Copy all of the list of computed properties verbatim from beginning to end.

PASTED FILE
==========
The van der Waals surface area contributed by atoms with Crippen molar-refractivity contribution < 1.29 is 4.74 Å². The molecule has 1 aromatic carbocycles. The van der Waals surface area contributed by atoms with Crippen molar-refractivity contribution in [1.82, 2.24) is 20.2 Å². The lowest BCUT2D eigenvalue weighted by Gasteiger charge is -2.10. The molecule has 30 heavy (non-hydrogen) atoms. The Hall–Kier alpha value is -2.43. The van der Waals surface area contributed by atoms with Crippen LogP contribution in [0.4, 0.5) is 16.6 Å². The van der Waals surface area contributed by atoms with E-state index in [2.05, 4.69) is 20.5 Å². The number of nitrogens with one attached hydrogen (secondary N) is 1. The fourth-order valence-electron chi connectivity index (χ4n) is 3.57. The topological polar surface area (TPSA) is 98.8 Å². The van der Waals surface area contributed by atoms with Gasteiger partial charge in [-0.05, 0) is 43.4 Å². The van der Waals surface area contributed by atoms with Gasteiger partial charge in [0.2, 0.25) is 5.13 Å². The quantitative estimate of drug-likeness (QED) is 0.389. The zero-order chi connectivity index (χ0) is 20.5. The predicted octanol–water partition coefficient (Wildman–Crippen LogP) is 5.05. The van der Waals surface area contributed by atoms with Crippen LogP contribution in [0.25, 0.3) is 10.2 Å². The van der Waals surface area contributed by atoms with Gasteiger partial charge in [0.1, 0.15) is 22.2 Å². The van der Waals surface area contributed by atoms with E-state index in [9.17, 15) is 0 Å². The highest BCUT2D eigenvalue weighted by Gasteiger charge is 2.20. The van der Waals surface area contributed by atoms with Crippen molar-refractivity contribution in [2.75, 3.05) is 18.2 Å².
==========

The van der Waals surface area contributed by atoms with Crippen molar-refractivity contribution < 1.29 is 4.74 Å². The molecule has 1 aromatic carbocycles. The van der Waals surface area contributed by atoms with Crippen molar-refractivity contribution in [1.82, 2.24) is 20.2 Å². The lowest BCUT2D eigenvalue weighted by Gasteiger charge is -2.10. The molecule has 30 heavy (non-hydrogen) atoms. The Hall–Kier alpha value is -2.43. The van der Waals surface area contributed by atoms with Crippen LogP contribution in [0.4, 0.5) is 16.6 Å². The van der Waals surface area contributed by atoms with E-state index in [2.05, 4.69) is 20.5 Å². The number of nitrogens with one attached hydrogen (secondary N) is 1. The fourth-order valence-electron chi connectivity index (χ4n) is 3.57. The topological polar surface area (TPSA) is 98.8 Å². The van der Waals surface area contributed by atoms with Gasteiger partial charge in [-0.05, 0) is 43.4 Å². The van der Waals surface area contributed by atoms with Gasteiger partial charge in [0.2, 0.25) is 5.13 Å². The quantitative estimate of drug-likeness (QED) is 0.389. The zero-order chi connectivity index (χ0) is 20.5. The predicted octanol–water partition coefficient (Wildman–Crippen LogP) is 5.05. The van der Waals surface area contributed by atoms with Crippen LogP contribution in [0.25, 0.3) is 10.2 Å². The van der Waals surface area contributed by atoms with Gasteiger partial charge in [0.1, 0.15) is 22.2 Å². The van der Waals surface area contributed by atoms with E-state index in [9.17, 15) is 0 Å². The highest BCUT2D eigenvalue weighted by Gasteiger charge is 2.20. The van der Waals surface area contributed by atoms with Crippen molar-refractivity contribution in [2.75, 3.05) is 18.2 Å².